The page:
Many of us in the US are surprised to hear that Waldorf education is being allowed to flourish in China. Rudolf Steiner initiated Waldorf schools as a way to educate children who would have the capacity to bring about positive social change. He wrote: "The need for imagination, a sense of truth, and a feeling of responsibility, these are the three forces which are the very nerve of education." With an imagination, we become creative, independent thinkers (no two imaginations are exactly alike)—how will these creative independent-thinking young adults find their way into a culture that suppresses individuality? How will those with a sense of truth be content where there is government censorship of media and internet? When filled with a feeling of responsibility, we are driven to make a difference in the world. In the face of human rights abuses and environmental pollution gone array, will these Waldorf-educated young people of China begin to stand up to make a difference? In twenty years, how will these thousands of awakened human beings influence their society? Someday we will see how the graduating Waldorf students of China are shaping their social systems as they become the citizens, parents, teachers, and business and political leaders of tomorrow.
In the mean time, our social order here in the West is far from perfect. In fact, the questions asked above also apply to us. While we have freedoms in ways that the Chinese do not—freedom of religion, freedom to speak out against the government, and so on. We can't fall asleep to the social work that still needs to be done. Corporations control our seed supply, GMO labeling has now been shot down in at least three state-wide elections, fracking and the Keystone pipeline threaten our lands, many sectors of society are still plagued with racism and discrimination, and...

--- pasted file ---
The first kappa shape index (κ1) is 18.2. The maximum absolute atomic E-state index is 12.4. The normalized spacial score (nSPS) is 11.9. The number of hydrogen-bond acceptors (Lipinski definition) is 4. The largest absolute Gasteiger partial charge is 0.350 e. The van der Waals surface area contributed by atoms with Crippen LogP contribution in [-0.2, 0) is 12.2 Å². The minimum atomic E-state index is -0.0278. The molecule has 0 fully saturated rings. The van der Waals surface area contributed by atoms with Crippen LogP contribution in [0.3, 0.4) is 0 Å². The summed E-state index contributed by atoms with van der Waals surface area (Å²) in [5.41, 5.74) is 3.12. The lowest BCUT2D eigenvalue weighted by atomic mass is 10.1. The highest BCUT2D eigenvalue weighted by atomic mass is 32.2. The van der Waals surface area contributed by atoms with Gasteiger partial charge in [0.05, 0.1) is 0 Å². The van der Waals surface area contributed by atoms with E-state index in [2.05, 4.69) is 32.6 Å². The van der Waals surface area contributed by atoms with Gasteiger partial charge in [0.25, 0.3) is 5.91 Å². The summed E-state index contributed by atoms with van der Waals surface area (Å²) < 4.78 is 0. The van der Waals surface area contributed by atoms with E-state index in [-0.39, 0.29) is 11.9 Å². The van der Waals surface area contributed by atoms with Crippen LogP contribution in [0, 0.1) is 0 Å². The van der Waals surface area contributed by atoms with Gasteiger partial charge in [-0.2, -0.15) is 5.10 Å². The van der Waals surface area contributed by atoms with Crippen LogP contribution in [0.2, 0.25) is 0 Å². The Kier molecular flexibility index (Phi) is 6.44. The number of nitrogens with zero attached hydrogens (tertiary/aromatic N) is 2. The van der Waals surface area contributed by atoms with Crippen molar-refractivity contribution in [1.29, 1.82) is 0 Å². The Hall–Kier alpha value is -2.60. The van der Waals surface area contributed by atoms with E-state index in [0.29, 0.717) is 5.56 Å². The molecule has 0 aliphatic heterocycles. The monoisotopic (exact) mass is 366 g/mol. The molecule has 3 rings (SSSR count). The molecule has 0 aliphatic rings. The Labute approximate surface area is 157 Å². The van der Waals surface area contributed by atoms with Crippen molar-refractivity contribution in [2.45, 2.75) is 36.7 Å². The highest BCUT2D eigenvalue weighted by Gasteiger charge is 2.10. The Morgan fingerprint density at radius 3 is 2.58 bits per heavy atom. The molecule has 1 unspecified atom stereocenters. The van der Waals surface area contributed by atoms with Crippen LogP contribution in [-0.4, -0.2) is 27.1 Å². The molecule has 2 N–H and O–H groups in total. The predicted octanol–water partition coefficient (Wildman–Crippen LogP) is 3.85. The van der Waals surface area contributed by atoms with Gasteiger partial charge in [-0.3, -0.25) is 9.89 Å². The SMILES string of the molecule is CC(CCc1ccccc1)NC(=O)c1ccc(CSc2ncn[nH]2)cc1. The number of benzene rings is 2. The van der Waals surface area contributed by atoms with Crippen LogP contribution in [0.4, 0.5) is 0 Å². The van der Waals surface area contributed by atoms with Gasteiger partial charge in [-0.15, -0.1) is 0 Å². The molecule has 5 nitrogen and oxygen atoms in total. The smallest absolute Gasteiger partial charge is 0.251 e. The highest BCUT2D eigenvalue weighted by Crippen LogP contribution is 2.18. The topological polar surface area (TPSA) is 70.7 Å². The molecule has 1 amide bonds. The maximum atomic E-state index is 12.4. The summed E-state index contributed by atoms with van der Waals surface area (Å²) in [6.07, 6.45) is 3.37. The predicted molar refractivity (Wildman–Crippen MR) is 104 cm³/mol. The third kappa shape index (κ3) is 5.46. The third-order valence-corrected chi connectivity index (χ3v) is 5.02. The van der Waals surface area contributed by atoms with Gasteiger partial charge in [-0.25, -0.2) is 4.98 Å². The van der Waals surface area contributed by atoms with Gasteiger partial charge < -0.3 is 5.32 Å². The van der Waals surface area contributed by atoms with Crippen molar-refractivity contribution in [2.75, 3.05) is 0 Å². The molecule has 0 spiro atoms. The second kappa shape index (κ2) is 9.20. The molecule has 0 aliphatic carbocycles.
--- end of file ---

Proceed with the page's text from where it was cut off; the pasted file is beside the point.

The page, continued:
Worldwide, we are collectively living different degrees of freedom; there is no ceiling to the potential expansion of our imagination, sense of truth, and feeling of responsibility. A species with so much in common—human beings made of earth, fire, water, and air—we are all consciousness embodied in time and space. Well known consciousness researcher, Stephan Schwartz, opens our eyes to the non-locality of consciousness on page 31, and then, from the macro to the micro, back from a brief hiatus, Culture Pulse editor Leslie Loy shares her deeply personal experiences of motherhood and bearing physical pain (page 54), while Mary Lou Sanelli's whimsical and astute observations on her tropical island writer’s retreat bring us home to what can only be the quintessentially human experience (page 40).
No fixed answers here, only a few clues to help us to pay attention, notice the beauty around us, and remind us of the capacity of the arts to heal, inspire, and educate. Life is so short and there is much to learn and share, and at the end (of this issue), we come to a natural, biodegradable burial as explored by Zalene Corey, board member of the Natural Home Funeral Alliance (page 72).
May your spring be filled with all things new,